Right, then that’s quite enough of me harping on about the PC port of Arkham Knight. It’s high time I began discussing what I actually like about this particular Batman game, and what it is about it that keeps me coming back, despite the less-than-ideal way I have to play it. I suppose the best place to start would be with this game’s plot. I should warn you, however, there may end up being minor spoilers of Arkham Asylum and Arkham City, though I absolutely will not spoil anything specific to Arkham Knight. If you’re not familiar with the events of those games and would, therefore, be affected by said spoilers, I highly suggest you go play them.
The events of Arkham Knight take place entirely because of certain events which took place near the end of Arkham Asylum. After Batman finally defeats the source of his fear-induced hallucinations, namely Scarecrow, Batman ensures Scarecrow ends up in Arkham Asylum’s sewers where Scarecrow is then mauled by Killer Croc. From that point on, Scarecrow has been plotting his revenge against Batman and Gotham City as a whole. Some time after these events, Scarecrow finds the perfect moment to strike: Halloween night.
Scarecrow publicly announces that he intends to detonate a massive bomb containing his trademark fear toxin in order to transform Gotham into a “city of fear.” Gotham’s government officials, deciding to err on the side of caution, order the entirety of Gotham evacuated with the exceptions of the Gotham City Police Department and Batman himself. As GCPD’s commissioner Jim Gordon states at the beginning of the game, the citizens of Gotham are “counting on one man to save us all.”
As Batman goes through the motions of putting a stop to Scarecrow’s nefarious plots, he’s attacked by squads of unmanned, heavily-armed tanks and well-trained militiamen. Batman enlists Alfred and Oracle to find out who is controlling the tanks and commanding the militia, while he works on defeating both them and Scarecrow. A short time later, Oracle informs Batman that she has located a secret training facility in Venezuela which houses soldiers who bear the same insignia as the militiamen currently trying to eliminate Batman.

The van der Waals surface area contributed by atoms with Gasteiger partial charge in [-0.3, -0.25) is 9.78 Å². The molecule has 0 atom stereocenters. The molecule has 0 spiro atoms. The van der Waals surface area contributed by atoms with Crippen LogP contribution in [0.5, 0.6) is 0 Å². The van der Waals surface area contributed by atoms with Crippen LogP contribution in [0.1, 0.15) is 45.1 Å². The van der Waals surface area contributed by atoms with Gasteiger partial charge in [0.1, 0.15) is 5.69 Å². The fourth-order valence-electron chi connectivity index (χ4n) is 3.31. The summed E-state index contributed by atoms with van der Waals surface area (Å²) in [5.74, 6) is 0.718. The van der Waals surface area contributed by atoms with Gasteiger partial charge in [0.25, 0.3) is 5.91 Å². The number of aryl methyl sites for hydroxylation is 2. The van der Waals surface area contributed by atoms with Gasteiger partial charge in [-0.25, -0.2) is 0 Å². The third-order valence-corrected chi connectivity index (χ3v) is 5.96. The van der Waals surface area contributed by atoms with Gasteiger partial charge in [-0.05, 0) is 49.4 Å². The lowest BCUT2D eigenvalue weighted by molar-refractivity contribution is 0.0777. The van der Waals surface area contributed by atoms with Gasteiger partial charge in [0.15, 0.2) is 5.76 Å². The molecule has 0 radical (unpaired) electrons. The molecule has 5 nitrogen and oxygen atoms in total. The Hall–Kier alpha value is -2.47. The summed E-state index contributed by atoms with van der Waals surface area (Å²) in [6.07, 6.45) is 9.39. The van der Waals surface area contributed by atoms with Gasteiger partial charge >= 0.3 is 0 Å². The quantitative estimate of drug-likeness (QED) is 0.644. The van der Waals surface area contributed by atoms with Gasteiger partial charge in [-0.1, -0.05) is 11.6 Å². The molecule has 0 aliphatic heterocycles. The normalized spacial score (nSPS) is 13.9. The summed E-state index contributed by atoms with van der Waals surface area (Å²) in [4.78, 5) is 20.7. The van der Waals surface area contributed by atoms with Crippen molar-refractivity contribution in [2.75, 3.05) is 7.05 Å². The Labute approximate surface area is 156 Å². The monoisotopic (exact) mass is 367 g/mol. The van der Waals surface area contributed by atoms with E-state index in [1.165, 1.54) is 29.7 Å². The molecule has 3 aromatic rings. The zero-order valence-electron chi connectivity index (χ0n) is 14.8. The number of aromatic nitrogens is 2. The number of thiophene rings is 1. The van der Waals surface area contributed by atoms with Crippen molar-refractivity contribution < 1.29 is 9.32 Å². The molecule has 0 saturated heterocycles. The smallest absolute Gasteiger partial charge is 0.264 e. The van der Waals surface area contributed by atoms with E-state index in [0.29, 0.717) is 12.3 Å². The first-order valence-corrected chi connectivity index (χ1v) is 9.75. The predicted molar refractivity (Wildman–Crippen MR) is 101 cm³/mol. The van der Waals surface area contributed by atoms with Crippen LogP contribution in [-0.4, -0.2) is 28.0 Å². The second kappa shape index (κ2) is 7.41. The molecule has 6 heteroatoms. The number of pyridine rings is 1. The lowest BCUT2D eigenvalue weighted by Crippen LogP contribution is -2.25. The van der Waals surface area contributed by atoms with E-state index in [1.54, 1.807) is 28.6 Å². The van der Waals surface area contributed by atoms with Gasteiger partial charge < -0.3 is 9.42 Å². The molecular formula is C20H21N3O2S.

Oracle reveals that the militia’s commander is the so-called “Arkham Knight.” Batman recognizes that the Knight and his militia are legitimate threats, and thus tasks Alfred and Oracle with discovering the Knight’s identity as quickly as possible. Batman must now divide his attention between the Knight and Scarecrow, as the two appear to be working together with the ultimate goal of killing Batman. The more impatient Knight has several opportunities to kill Batman immediately, but Scarecrow forces the Knight to wait.
Scarecrow explains that “in death, Batman has nothing left to fear,” and states that he doesn’t want Batman to die until after Scarecrow’s ultimate plan has reached fruition. Scarecrow goes on to explain that he doesn’t just want to kill Batman as a man, he wants to kill Batman as a legacy, a mythos. How he intends to accomplish this isn’t revealed until the end of the game, so I won’t spoil anything about that aspect of Scarecrow’s plans.
When Batman encounters his first squad of the aforementioned unmanned tanks, he knows he can’t defeat them with his traditional utility belt full of gadgets. He subsequently introduces what becomes one of Arkham Knight’s central gameplay mechanics: the Batmobile. With the Batmobile’s heavier weaponry at his disposal, Batman can easily destroy legions of these unmanned drone tanks, provided they don’t destroy him first, that is. He can also choose several upgrades for the Batmobile’s weapons systems over the course of the game’s main campaign, such as an electromagnetic pulse (EMP) blast which damages nearby drones and destroys incoming enemy missiles.